3. Newtek?? They make “Lightwave” 3D software. Glad you had fun at E3 Wil. Couldn’t go this year as they are cracking down those of us who used to be able to fake their way in as “Entertainment Insiders”… As Joe rightly stated.
    “Now rock on completely with some brand new components”… to quote one of my favorite bands. \m/

    I totally had the Macrovision!!!!
    It had different “Face Plates” with the game embedded on them like a cartridge!!!
    Bowling was super tight!!
    I sold my Macrovision at a garage sale. Huge mistake. Huge.

  5. Crystal Castles?????
    That game stole a year of my life (and any illusions I ever had of being any good at video games).

  6. Maybe I should consider keeping my Coleco Vision console and games. I still have it in the box, surrounded by it’s original highly protective styrofoam so to insure it will NEVER biodegrade.
    Global Warming was the name of a game cartridge, before it became a biological concern.

  7. I remember getting my Amiga 500 circa 1990 and showing off “NewTek Demo” to everyone who would watch. Ah, the halcyon days of Guru errors and Cinemaware games!
    On a separate note… as someone who regularly plays the guitar, I’m intrigued by all of the hype around Guitar Hero – but slightly worried that I’ll find it to be too “dumbed-down” compared to really playing a six-string. Are there any other axe-slingers out there who have played GH and found it to be enjoyable?

  8. Shhh…
    Dont talk about downstairs. Its the only place that is quiet and not 100 degrees.
    Besides I’m still waiting to try Donkey Kong :)

  9. I still enjoy my Colecovision, 2600, and NES :) While new games like the Halo series are great, and I love them. So many times the old games have more replay value. I hold out hope that game play will become more important again.

  10. I always love the history of video games exhibits in Kentia. I was romping through the classics there today. This is the first time I’ve ever gotten to the bottom floor of the first level of Elevator Action. I was too young way back when, but it was my favorite game regardless, besides joust :) I was excited to finally play a Virtual Boy, bane of Nintendo’s history, but its batteries were dead. When will I finally get to play it, so I can finally say “You guys are right, this does suck?”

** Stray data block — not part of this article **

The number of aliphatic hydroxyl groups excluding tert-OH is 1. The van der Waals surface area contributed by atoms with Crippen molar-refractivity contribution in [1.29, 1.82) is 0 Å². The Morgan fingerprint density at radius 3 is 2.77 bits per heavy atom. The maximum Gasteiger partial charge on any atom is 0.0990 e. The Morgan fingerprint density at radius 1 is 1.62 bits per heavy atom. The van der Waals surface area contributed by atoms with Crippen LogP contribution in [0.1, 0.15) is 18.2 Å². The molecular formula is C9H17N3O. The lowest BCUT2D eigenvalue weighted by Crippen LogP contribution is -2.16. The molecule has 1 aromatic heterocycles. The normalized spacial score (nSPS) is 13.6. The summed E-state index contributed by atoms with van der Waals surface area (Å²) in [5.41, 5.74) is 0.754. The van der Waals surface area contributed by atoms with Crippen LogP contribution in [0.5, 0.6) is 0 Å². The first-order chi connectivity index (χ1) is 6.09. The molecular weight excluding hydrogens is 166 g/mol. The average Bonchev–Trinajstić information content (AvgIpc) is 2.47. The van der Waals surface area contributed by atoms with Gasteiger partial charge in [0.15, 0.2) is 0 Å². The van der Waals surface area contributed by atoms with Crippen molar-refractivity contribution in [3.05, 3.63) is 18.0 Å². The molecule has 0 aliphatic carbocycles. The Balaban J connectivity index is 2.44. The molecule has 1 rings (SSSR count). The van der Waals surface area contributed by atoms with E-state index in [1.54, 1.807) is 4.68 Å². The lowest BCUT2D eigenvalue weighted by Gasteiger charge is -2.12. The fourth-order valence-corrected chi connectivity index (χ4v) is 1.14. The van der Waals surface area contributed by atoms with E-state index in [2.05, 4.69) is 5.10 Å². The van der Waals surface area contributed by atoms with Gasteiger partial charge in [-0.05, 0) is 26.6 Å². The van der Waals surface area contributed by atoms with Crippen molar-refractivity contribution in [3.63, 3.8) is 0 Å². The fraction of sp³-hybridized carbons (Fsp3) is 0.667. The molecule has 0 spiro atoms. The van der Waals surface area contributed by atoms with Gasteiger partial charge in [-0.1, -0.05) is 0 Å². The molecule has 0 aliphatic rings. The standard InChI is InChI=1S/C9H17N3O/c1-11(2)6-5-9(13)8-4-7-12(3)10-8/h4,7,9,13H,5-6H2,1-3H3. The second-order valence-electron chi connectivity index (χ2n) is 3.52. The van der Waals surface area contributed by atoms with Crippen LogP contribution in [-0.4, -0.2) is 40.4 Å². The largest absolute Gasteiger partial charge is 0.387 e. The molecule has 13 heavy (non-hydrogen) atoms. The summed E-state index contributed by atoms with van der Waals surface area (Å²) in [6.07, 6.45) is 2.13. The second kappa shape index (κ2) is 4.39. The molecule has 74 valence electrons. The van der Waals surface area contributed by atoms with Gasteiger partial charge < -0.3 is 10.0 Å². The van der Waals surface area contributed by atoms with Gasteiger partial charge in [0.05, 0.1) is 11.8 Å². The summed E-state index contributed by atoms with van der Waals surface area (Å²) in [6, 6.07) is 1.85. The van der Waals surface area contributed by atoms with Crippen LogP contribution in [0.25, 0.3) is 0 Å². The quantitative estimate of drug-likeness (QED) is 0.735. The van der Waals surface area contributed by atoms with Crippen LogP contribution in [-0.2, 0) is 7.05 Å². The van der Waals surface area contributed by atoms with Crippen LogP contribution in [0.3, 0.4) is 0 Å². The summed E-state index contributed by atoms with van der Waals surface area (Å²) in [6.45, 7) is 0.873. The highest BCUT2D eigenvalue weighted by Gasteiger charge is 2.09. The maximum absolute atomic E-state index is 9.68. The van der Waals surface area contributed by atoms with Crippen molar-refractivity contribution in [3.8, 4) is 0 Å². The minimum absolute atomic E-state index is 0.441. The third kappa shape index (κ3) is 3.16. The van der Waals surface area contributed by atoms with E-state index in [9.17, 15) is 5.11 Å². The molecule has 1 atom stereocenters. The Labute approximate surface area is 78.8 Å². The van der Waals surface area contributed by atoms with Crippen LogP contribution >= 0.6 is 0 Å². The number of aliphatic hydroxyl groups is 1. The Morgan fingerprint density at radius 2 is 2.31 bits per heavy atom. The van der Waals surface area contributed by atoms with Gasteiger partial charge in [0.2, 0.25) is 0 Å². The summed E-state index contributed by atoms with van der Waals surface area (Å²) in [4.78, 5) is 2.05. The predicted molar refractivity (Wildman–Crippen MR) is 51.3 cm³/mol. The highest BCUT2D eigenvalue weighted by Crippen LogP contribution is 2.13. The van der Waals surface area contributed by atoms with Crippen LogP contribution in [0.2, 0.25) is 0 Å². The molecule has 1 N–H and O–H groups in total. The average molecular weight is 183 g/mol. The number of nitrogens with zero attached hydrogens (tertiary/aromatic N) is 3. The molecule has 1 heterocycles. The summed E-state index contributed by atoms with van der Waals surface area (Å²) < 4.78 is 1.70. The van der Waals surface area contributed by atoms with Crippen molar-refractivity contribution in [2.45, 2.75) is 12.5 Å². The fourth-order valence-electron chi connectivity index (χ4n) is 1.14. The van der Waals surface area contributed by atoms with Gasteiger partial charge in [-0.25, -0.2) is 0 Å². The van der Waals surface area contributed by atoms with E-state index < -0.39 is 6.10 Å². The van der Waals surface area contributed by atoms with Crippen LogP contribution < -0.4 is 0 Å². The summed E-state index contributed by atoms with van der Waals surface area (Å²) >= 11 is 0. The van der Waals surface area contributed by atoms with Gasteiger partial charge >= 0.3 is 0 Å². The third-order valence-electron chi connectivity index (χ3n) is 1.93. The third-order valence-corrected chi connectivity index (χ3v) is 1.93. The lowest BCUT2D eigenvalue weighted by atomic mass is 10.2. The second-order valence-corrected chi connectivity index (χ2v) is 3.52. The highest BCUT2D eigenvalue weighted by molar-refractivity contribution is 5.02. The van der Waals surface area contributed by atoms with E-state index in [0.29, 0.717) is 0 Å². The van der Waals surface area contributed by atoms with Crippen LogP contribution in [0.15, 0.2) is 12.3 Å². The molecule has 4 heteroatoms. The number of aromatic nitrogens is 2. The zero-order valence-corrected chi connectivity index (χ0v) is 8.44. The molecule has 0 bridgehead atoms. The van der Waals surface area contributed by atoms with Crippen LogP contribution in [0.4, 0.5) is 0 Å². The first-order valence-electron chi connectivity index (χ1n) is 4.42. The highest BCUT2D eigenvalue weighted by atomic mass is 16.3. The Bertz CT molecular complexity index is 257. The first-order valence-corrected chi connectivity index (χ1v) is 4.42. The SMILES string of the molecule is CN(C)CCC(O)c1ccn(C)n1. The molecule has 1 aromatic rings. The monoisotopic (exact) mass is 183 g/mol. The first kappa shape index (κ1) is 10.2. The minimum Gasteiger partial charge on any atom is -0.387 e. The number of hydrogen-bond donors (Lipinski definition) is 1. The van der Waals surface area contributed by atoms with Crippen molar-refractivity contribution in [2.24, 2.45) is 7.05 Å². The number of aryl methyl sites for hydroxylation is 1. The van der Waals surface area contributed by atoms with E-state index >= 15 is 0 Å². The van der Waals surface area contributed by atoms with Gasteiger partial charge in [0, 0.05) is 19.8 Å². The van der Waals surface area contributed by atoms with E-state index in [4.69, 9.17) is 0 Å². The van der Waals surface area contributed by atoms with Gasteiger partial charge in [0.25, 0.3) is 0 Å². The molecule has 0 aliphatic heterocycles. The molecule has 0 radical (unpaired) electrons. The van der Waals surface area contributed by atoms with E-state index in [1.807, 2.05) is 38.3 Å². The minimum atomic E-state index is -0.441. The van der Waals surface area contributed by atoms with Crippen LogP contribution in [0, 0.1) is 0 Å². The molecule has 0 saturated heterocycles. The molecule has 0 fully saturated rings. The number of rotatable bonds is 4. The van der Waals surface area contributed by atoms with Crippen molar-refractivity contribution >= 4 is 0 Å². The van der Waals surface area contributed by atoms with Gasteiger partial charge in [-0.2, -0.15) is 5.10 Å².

I work with a guy who worked with you at Newtek supposedly. His name is Felix.
    Anyway, first post here ever, woo!

  11. Sorry, but that’s not the Konami code. The Konami code is up up down down left right left right B A SELECT start. The SELECT is missing.
    You got ripped off on that shirt.

  12. Guitar Hero II update

    One of the prerequisites for a happy, healthy Mothers Day weekend, according to Jennifer, will be time spent wailing on some Guitar Hero.
    Weve both had a busy week and what better way to unwind than with some fist-pumping, head-banging …

  13. I remember Gorf. I loved that game. Then I plunked down $20 on a Commodore Vic20 Cart of Gorf, and was astonished by how CLOSE to the arcade game it was.
    There were inconsistencies, but what can you expect out of a machine that does 20 column text and has 3.5 kb of random access memory?
    But looking back, the one thing that I miss about circa-80’s video games, is not so much production qualities, or the campy packages..
    I miss the toxic smell of 9mm transistors burning as they switched on and off.. When you first turned on a Coleco Vision, Intellivision, or any of those marvels of science, it seemed as though something was being shorted out somewhere. Every time you powered one on, it sounded like your television suffered a brief, yet quite massive stroke. You could actually hear a ColecoVision think when it was on.
    You never knew if that smell was someone cooking tire stew in the kitchen, or another level of Zaxxon being loaded.. It’s that smell, and the hint of toxic flavor that made those games sexy. Ahh, da good ol days… :)
    Let’s see an Xbox 360 achieve that!